WHAT WENT WRONG: Hard to find faults with a 24-victory season that results in an NCAA appearance. One fault was the match-up with a loaded Ohio State team, but that wasn't anything Loyola could control. Otherwise ... Loyola might have added the MAAC's regular-season title to its portfolio, were it not for the late-season three-game slide. So, that's probably the first order of motivational business Patsos will bring up prior to the upcoming season. Otherwise, hard to take exception to much else during the past year.
WHAT'S AHEAD: The potential for more of the same. Either Loyola or Manhattan will probably be the preseason pick to win the league. And, why not Loyola? The Greyhounds have their top three scorers returning, and it would have been the top four had sophomore guard Justin Drummond, who came off the bench for most of the past season, not opted to transfer out. Still, Etherly and guards Dylon Cormier (13.4 ppg.) and Robert Olson (11.1 ppg.) are all back. Freshman R.J. Williams, a 5-8 point guard who had a solid first year, should come back able to contribute more. The biggest loss, both literally and figuratively, is 6-10 senior Shane Walker (9.0, 6.5), who provided good defense, shot-blocking, some rebounding, clutch play and leadership. But, there's a capable replacement in place in 6-8/250-pound bruiser Jordan Latham, who started his career at Xavier. The program also has five incoming players, and if one or two of them step up then the team's depth will e good again, too. One freshman of note is 6-6 forward Jarred Jones of Baltimore's John Carroll H.S. You can never be sure about how good incoming players will be, but Jones will be the fifth Baltimore-area player on next year's roster, which is also a credit to Patsos' work. In the not-so-distant past the program couldn't attract talent from its backyard. But, now, local standouts are more than willing to come aboard.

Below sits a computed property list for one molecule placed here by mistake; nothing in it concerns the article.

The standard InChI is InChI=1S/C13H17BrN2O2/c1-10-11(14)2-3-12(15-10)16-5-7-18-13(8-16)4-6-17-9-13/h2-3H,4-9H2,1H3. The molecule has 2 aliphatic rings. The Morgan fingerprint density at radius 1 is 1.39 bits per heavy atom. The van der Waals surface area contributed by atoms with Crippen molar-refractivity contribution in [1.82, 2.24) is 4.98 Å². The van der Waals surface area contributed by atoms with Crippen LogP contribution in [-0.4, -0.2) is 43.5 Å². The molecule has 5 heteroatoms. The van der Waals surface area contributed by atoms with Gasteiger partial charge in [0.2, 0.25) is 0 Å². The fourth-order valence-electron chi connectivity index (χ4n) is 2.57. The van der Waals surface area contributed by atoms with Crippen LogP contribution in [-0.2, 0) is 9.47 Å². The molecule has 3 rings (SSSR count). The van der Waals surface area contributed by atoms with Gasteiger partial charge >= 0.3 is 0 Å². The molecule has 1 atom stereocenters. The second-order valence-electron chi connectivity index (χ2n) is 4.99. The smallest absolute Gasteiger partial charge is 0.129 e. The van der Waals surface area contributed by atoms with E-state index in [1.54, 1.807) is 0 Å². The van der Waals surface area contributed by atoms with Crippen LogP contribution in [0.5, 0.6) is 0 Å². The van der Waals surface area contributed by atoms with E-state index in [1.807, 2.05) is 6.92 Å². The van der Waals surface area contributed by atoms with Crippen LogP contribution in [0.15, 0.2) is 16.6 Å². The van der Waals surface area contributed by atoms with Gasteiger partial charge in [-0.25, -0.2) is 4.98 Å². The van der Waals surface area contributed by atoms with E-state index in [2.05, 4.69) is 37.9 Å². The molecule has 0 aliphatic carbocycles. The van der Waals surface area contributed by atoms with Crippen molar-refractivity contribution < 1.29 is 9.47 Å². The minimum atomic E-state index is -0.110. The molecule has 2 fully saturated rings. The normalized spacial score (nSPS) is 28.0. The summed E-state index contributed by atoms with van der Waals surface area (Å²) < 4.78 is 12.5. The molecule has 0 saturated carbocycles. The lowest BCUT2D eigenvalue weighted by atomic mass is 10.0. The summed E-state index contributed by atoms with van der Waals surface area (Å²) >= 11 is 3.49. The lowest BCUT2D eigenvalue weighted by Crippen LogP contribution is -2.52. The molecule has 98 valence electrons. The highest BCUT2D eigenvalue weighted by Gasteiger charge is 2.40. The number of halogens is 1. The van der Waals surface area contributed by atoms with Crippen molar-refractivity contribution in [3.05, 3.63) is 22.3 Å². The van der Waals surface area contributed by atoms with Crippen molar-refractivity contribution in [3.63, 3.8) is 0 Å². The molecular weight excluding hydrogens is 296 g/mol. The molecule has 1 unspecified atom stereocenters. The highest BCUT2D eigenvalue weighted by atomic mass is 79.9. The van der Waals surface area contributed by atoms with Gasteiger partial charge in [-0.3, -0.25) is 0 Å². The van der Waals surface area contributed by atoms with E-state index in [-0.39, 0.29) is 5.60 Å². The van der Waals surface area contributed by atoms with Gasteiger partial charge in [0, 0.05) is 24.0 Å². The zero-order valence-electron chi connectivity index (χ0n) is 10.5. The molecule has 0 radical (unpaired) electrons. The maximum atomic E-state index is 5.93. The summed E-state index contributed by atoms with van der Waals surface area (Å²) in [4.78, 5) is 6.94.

PREDICTION FOR 2012-13: They'll have the proverbial target, as the likely preseason favorite, on their backs. But, the team is more than capable of handling that. If Latham gives them a decent inside presence, and one or two of the incoming freshmen step up ... next year could match this past season's. Your hoopscribe is picking Loyola as the early favorite for 2012-13.